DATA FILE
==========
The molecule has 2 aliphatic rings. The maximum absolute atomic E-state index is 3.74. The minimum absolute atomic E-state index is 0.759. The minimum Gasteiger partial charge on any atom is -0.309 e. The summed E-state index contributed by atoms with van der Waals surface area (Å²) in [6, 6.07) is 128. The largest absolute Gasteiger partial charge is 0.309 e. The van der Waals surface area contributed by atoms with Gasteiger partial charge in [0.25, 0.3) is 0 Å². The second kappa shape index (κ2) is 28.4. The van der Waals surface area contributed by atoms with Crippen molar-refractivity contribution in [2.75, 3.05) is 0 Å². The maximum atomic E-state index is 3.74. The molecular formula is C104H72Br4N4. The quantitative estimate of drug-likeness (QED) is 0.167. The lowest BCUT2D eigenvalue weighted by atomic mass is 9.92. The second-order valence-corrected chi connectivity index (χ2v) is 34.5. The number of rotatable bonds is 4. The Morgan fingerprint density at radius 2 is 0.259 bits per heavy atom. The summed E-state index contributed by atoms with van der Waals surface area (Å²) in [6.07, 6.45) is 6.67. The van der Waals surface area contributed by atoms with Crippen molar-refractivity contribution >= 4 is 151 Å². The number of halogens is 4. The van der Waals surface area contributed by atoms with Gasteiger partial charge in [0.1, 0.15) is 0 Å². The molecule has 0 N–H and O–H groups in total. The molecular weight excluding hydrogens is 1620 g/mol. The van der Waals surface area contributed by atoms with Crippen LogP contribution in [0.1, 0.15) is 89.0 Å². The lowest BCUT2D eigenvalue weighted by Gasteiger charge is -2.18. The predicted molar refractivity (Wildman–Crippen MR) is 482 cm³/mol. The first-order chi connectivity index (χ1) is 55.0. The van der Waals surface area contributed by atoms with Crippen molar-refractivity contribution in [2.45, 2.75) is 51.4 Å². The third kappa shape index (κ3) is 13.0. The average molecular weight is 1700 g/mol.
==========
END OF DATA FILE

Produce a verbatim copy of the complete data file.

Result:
The molecule has 2 aliphatic rings. The maximum absolute atomic E-state index is 3.74. The minimum absolute atomic E-state index is 0.759. The minimum Gasteiger partial charge on any atom is -0.309 e. The summed E-state index contributed by atoms with van der Waals surface area (Å²) in [6, 6.07) is 128. The largest absolute Gasteiger partial charge is 0.309 e. The van der Waals surface area contributed by atoms with Gasteiger partial charge in [0.25, 0.3) is 0 Å². The second kappa shape index (κ2) is 28.4. The van der Waals surface area contributed by atoms with Crippen molar-refractivity contribution in [2.75, 3.05) is 0 Å². The maximum atomic E-state index is 3.74. The molecular formula is C104H72Br4N4. The quantitative estimate of drug-likeness (QED) is 0.167. The lowest BCUT2D eigenvalue weighted by atomic mass is 9.92. The second-order valence-corrected chi connectivity index (χ2v) is 34.5. The number of rotatable bonds is 4. The Morgan fingerprint density at radius 2 is 0.259 bits per heavy atom. The summed E-state index contributed by atoms with van der Waals surface area (Å²) in [6.07, 6.45) is 6.67. The van der Waals surface area contributed by atoms with Crippen molar-refractivity contribution >= 4 is 151 Å². The number of halogens is 4. The van der Waals surface area contributed by atoms with Gasteiger partial charge in [0.1, 0.15) is 0 Å². The molecule has 0 N–H and O–H groups in total. The molecular weight excluding hydrogens is 1620 g/mol. The van der Waals surface area contributed by atoms with Crippen LogP contribution in [0.1, 0.15) is 89.0 Å². The lowest BCUT2D eigenvalue weighted by Gasteiger charge is -2.18. The predicted molar refractivity (Wildman–Crippen MR) is 482 cm³/mol. The first-order chi connectivity index (χ1) is 55.0. The van der Waals surface area contributed by atoms with Crippen molar-refractivity contribution in [2.45, 2.75) is 51.4 Å². The third kappa shape index (κ3) is 13.0. The average molecular weight is 1700 g/mol.